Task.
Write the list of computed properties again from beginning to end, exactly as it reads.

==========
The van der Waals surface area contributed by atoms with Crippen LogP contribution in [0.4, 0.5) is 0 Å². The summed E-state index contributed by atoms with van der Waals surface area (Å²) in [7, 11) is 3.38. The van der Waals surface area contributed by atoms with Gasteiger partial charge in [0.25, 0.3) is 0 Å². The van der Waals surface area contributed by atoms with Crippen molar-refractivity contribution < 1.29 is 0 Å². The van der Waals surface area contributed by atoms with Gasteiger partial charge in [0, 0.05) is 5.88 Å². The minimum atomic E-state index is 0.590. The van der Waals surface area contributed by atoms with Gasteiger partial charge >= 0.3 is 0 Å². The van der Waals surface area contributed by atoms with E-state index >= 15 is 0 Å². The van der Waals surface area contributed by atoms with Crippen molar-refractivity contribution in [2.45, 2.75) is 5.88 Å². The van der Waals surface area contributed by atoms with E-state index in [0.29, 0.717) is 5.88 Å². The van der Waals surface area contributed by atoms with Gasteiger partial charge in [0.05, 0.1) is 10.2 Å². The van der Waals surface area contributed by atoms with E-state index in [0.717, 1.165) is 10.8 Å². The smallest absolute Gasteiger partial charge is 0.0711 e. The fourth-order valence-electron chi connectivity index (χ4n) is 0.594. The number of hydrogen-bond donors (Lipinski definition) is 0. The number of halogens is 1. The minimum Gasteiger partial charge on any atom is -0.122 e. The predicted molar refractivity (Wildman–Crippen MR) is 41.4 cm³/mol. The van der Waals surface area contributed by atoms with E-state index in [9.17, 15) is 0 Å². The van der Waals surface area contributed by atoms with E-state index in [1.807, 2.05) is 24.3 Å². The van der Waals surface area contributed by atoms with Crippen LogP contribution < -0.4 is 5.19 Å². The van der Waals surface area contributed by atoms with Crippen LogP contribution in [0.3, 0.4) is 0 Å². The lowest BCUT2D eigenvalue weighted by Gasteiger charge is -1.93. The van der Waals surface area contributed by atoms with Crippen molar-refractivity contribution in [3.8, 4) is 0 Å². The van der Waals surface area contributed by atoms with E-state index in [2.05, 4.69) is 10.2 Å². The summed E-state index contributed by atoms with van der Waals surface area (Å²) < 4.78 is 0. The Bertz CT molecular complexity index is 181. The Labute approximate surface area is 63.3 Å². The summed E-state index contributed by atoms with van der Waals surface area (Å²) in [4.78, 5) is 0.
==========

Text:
The van der Waals surface area contributed by atoms with Crippen LogP contribution in [0.4, 0.5) is 0 Å². The summed E-state index contributed by atoms with van der Waals surface area (Å²) in [7, 11) is 3.38. The van der Waals surface area contributed by atoms with Gasteiger partial charge in [0.25, 0.3) is 0 Å². The van der Waals surface area contributed by atoms with Crippen molar-refractivity contribution < 1.29 is 0 Å². The van der Waals surface area contributed by atoms with Gasteiger partial charge in [0, 0.05) is 5.88 Å². The minimum atomic E-state index is 0.590. The van der Waals surface area contributed by atoms with Gasteiger partial charge >= 0.3 is 0 Å². The van der Waals surface area contributed by atoms with E-state index >= 15 is 0 Å². The van der Waals surface area contributed by atoms with Crippen molar-refractivity contribution in [2.45, 2.75) is 5.88 Å². The van der Waals surface area contributed by atoms with E-state index in [0.29, 0.717) is 5.88 Å². The van der Waals surface area contributed by atoms with Gasteiger partial charge in [0.05, 0.1) is 10.2 Å². The van der Waals surface area contributed by atoms with E-state index in [0.717, 1.165) is 10.8 Å². The smallest absolute Gasteiger partial charge is 0.0711 e. The fourth-order valence-electron chi connectivity index (χ4n) is 0.594. The number of hydrogen-bond donors (Lipinski definition) is 0. The number of halogens is 1. The minimum Gasteiger partial charge on any atom is -0.122 e. The predicted molar refractivity (Wildman–Crippen MR) is 41.4 cm³/mol. The van der Waals surface area contributed by atoms with E-state index in [9.17, 15) is 0 Å². The van der Waals surface area contributed by atoms with E-state index in [1.807, 2.05) is 24.3 Å². The van der Waals surface area contributed by atoms with Crippen LogP contribution < -0.4 is 5.19 Å². The van der Waals surface area contributed by atoms with Crippen LogP contribution in [0.3, 0.4) is 0 Å². The lowest BCUT2D eigenvalue weighted by Gasteiger charge is -1.93. The van der Waals surface area contributed by atoms with Crippen molar-refractivity contribution in [3.8, 4) is 0 Å². The van der Waals surface area contributed by atoms with E-state index in [2.05, 4.69) is 10.2 Å². The summed E-state index contributed by atoms with van der Waals surface area (Å²) < 4.78 is 0. The Bertz CT molecular complexity index is 181. The Labute approximate surface area is 63.3 Å². The summed E-state index contributed by atoms with van der Waals surface area (Å²) in [4.78, 5) is 0.